4. Retention:

Define how long personal information will be stored in your data privacy policy. Regularly review and discard outdated data. The retention clause within your enterprise’s data privacy policy sets up a routine data cleaning exercise.

Legal and Regulatory Compliance

1. Stay Informed:

There’s no better way to stay ahead than staying informed. Always stay vigilant about the latest legal and regulatory updates affecting your business. This is particularly true for enterprises operating on a global scale. Legal literature, news, blogs and industry experts are some sources to keep informed.

2. Document Integrity:

Several laws and regulations require enterprises to use tamper-evident technology, such as digital signatures, that allows you to audit and monitor documents in a workflow to ensure integrity.

3. Data Collection and Protection:

Implement data protection practices accepted per regulations such as GDPR. Data protection also involves getting informed consent for data collection and use. Data collected without consent may put your organization at risk of a lawsuit.

Monitoring and Auditing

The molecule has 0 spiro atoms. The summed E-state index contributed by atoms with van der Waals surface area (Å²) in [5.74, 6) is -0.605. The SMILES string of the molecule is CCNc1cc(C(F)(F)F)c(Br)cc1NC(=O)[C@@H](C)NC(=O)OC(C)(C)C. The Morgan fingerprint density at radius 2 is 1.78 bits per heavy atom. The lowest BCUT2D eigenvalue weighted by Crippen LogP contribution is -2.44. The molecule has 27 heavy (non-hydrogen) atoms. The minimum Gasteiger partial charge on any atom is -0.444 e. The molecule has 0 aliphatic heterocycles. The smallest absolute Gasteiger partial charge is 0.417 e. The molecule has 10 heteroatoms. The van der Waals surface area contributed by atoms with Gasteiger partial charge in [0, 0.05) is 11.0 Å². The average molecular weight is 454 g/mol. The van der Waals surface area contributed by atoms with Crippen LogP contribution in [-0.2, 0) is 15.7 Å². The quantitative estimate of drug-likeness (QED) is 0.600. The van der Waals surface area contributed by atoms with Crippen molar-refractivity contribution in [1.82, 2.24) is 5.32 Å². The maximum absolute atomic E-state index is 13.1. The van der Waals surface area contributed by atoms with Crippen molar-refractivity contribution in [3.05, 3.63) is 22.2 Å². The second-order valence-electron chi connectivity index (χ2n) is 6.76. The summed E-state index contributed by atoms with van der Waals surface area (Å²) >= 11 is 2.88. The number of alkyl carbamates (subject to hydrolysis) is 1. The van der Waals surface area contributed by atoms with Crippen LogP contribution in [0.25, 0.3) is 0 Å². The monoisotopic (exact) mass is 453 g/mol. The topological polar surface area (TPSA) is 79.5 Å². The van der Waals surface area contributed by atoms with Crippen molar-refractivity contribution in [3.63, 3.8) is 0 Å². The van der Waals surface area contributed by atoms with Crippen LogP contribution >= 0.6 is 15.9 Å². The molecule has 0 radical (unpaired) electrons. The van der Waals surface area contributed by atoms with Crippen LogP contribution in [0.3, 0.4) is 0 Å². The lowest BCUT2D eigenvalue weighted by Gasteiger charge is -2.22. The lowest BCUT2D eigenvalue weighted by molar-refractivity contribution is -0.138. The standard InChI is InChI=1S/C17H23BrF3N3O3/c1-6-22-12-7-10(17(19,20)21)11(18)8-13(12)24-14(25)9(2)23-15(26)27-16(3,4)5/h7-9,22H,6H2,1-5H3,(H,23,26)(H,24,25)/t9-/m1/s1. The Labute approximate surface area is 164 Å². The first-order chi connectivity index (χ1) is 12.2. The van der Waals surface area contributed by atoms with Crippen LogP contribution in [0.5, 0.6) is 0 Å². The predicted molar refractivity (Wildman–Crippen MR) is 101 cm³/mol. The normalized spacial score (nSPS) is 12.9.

1. Real-time event tracking:

Track all the events around a document transaction in real-time. This allows you to detect any suspicious activity, including login attempts, document access and any changes made to the document.

2. Regular Audit Reporting:

Generate comprehensive audit reports on the events of the workflow transaction, which should include metadata as well. This helps you trace the source breach without having to suspend operations. Workflow exchanges must be regularly audited and reported to ensure security.

Educating Employees

1. Awareness of Phishing:

You’ll be one step ahead of your peers if you recognize a possible phishing attack before the damage is done. Employees must be trained to recognize and report any suspected phishing attack. An event as simple as clicking a click can grant document access to unauthorized individuals.

2. Data Handling:

Handling sensitive documents during document transactions can be tricky, but when your employees are trained in the best practices and internal policies, they will be equipped to secure sensitive information.

3. Adherence to Security Policy:

As a first step towards adherence, the data privacy policy must be easy for your employees to understand and adhere to in the long run. The process must be well-defined, leaving no room for doubts and deviations.

Regularly share resources related to security best practices, use of new technology such as digital signatures and internal policy updates with your employees to keep them informed.

Switching to Digital Signatures

The most efficient way of signing documents is by using digital signatures. But before you start researching and exploring the market for digital signatures to make the switch, here are some factors you must take into consideration: